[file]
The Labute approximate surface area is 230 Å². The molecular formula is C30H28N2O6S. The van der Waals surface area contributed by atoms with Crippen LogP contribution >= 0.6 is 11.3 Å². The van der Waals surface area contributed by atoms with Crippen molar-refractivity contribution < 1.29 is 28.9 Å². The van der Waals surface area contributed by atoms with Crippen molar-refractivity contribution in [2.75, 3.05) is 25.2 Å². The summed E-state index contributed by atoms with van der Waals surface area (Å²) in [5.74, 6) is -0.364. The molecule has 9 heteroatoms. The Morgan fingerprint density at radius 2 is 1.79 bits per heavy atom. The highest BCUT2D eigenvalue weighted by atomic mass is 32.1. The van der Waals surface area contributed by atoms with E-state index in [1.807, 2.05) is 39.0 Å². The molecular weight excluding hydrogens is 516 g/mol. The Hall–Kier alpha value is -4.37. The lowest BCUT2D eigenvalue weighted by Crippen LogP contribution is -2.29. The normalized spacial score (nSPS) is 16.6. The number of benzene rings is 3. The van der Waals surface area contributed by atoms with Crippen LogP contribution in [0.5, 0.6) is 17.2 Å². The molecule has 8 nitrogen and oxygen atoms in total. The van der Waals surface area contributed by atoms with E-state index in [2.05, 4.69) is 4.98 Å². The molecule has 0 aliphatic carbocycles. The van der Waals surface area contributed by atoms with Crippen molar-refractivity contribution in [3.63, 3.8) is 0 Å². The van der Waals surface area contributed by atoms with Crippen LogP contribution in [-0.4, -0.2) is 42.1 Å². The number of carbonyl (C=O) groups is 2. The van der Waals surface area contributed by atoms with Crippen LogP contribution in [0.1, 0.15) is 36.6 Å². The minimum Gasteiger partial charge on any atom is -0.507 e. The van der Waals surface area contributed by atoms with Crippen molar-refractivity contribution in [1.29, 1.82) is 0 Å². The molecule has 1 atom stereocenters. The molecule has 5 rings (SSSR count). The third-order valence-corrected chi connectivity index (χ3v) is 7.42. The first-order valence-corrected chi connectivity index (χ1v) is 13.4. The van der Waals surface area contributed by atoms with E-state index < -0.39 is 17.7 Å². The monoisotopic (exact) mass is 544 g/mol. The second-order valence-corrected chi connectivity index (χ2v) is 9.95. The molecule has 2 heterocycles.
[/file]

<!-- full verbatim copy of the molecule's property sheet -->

The Labute approximate surface area is 230 Å². The molecular formula is C30H28N2O6S. The van der Waals surface area contributed by atoms with Crippen LogP contribution >= 0.6 is 11.3 Å². The van der Waals surface area contributed by atoms with Crippen molar-refractivity contribution < 1.29 is 28.9 Å². The van der Waals surface area contributed by atoms with Crippen molar-refractivity contribution in [2.75, 3.05) is 25.2 Å². The summed E-state index contributed by atoms with van der Waals surface area (Å²) in [5.74, 6) is -0.364. The molecule has 9 heteroatoms. The Morgan fingerprint density at radius 2 is 1.79 bits per heavy atom. The highest BCUT2D eigenvalue weighted by atomic mass is 32.1. The van der Waals surface area contributed by atoms with E-state index in [1.807, 2.05) is 39.0 Å². The molecular weight excluding hydrogens is 516 g/mol. The Hall–Kier alpha value is -4.37. The lowest BCUT2D eigenvalue weighted by Crippen LogP contribution is -2.29. The normalized spacial score (nSPS) is 16.6. The number of benzene rings is 3. The van der Waals surface area contributed by atoms with Crippen LogP contribution in [0.5, 0.6) is 17.2 Å². The molecule has 8 nitrogen and oxygen atoms in total. The van der Waals surface area contributed by atoms with E-state index in [2.05, 4.69) is 4.98 Å². The molecule has 0 aliphatic carbocycles. The van der Waals surface area contributed by atoms with Crippen molar-refractivity contribution in [3.63, 3.8) is 0 Å². The van der Waals surface area contributed by atoms with Crippen LogP contribution in [-0.4, -0.2) is 42.1 Å². The number of carbonyl (C=O) groups is 2. The van der Waals surface area contributed by atoms with Crippen LogP contribution in [0.1, 0.15) is 36.6 Å². The minimum Gasteiger partial charge on any atom is -0.507 e. The van der Waals surface area contributed by atoms with Crippen molar-refractivity contribution in [1.29, 1.82) is 0 Å². The molecule has 1 atom stereocenters. The molecule has 5 rings (SSSR count). The third-order valence-corrected chi connectivity index (χ3v) is 7.42. The first-order valence-corrected chi connectivity index (χ1v) is 13.4. The van der Waals surface area contributed by atoms with E-state index < -0.39 is 17.7 Å². The monoisotopic (exact) mass is 544 g/mol. The second-order valence-corrected chi connectivity index (χ2v) is 9.95. The molecule has 2 heterocycles.